This bridge is abandoned with deck and deck stringers removed.
Cast and wrought iron bowstring truss bridges represent some of the earliest, rarest, and most significant historic bridges in the country. And among bowstring bridges, this is one of the most significant examples. Firstly, its main span is one of the few surviving bowstrings by the Wrought Iron Bridge Company that uses genuine Phoenix columns for the upper chord. The company typically used Keystone columns (or columns resembling Keystone columns), and appears to have rarely used Phoenix columns. Not only does the upper chord have the appearance of a Phoenix column, it bears the name of Phoenix Iron to prove that they were actually rolled in by the Phoenixville, Pennsylvania based company.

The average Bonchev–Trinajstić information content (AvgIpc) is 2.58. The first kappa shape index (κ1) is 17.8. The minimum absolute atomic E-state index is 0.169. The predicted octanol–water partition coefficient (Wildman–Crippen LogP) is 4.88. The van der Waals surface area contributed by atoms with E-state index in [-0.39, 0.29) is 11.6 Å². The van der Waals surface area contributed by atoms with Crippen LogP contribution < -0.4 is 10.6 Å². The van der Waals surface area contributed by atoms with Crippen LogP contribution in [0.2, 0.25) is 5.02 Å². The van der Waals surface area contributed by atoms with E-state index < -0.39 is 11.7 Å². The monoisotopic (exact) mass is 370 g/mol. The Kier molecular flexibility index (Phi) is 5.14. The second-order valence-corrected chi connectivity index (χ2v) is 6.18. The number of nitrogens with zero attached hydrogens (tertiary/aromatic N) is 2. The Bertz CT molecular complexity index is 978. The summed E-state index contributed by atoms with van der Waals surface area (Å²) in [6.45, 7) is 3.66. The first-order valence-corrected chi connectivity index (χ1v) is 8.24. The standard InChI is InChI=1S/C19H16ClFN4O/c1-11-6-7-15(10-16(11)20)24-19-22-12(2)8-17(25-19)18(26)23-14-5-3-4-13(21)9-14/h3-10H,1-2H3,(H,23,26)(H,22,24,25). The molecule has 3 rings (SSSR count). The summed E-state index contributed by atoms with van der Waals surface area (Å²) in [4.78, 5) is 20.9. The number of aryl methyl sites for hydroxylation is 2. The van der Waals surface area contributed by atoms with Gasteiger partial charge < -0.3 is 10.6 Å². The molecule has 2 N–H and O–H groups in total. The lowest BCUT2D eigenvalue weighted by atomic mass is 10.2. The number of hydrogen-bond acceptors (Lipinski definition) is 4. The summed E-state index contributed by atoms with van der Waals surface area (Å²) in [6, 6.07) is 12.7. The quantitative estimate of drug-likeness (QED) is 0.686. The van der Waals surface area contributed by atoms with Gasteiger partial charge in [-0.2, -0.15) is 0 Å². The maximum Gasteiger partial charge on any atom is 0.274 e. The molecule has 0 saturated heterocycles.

This bridge also has a pony truss bowstring approach span, with an estimated span length of 75 feet. Unlike the main span, this one does use the more common Keystone-style column. As such this bridge offers a unique comparison to the two columns... at least in the winter. In the summer, the overgrowth is so extensive that the pony truss is literally not visible from the south side, which is the easily accessible end.
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